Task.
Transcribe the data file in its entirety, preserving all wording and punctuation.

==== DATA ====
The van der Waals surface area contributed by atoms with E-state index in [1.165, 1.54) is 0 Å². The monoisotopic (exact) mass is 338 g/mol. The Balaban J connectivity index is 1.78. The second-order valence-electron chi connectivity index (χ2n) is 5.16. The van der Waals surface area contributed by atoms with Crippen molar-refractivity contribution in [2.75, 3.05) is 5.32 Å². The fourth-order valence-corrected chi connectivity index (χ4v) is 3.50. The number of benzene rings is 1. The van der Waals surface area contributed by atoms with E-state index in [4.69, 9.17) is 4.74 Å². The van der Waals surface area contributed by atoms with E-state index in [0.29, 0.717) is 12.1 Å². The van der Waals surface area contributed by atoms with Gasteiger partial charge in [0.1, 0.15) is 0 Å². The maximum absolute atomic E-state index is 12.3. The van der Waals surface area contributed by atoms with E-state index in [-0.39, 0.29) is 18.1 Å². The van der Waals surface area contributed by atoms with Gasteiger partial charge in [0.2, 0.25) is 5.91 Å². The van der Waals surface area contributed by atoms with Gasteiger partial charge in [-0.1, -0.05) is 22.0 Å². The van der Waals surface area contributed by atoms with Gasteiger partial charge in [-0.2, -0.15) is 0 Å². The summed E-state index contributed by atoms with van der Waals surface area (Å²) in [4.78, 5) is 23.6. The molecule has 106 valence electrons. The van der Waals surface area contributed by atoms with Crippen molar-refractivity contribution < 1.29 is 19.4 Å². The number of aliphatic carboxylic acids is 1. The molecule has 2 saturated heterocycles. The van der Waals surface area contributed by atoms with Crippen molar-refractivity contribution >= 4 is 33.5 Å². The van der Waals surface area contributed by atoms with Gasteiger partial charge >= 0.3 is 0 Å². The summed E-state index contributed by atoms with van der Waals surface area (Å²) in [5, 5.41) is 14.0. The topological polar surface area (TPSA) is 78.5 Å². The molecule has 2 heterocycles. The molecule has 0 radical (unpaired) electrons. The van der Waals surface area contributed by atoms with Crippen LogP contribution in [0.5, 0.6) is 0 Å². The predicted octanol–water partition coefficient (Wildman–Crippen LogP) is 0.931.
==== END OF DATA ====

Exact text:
The van der Waals surface area contributed by atoms with E-state index in [1.165, 1.54) is 0 Å². The monoisotopic (exact) mass is 338 g/mol. The Balaban J connectivity index is 1.78. The second-order valence-electron chi connectivity index (χ2n) is 5.16. The van der Waals surface area contributed by atoms with Crippen molar-refractivity contribution in [2.75, 3.05) is 5.32 Å². The fourth-order valence-corrected chi connectivity index (χ4v) is 3.50. The number of benzene rings is 1. The van der Waals surface area contributed by atoms with E-state index in [4.69, 9.17) is 4.74 Å². The van der Waals surface area contributed by atoms with E-state index in [0.29, 0.717) is 12.1 Å². The van der Waals surface area contributed by atoms with Gasteiger partial charge in [0.1, 0.15) is 0 Å². The maximum absolute atomic E-state index is 12.3. The van der Waals surface area contributed by atoms with E-state index in [-0.39, 0.29) is 18.1 Å². The van der Waals surface area contributed by atoms with Gasteiger partial charge in [0.2, 0.25) is 5.91 Å². The van der Waals surface area contributed by atoms with Gasteiger partial charge in [-0.1, -0.05) is 22.0 Å². The van der Waals surface area contributed by atoms with Gasteiger partial charge in [-0.2, -0.15) is 0 Å². The summed E-state index contributed by atoms with van der Waals surface area (Å²) in [4.78, 5) is 23.6. The molecule has 106 valence electrons. The van der Waals surface area contributed by atoms with Crippen molar-refractivity contribution < 1.29 is 19.4 Å². The number of aliphatic carboxylic acids is 1. The molecule has 2 saturated heterocycles. The van der Waals surface area contributed by atoms with Crippen molar-refractivity contribution >= 4 is 33.5 Å². The van der Waals surface area contributed by atoms with Gasteiger partial charge >= 0.3 is 0 Å². The summed E-state index contributed by atoms with van der Waals surface area (Å²) in [5, 5.41) is 14.0. The topological polar surface area (TPSA) is 78.5 Å². The molecule has 2 heterocycles. The molecule has 0 radical (unpaired) electrons. The van der Waals surface area contributed by atoms with Crippen LogP contribution in [0.5, 0.6) is 0 Å². The predicted octanol–water partition coefficient (Wildman–Crippen LogP) is 0.931.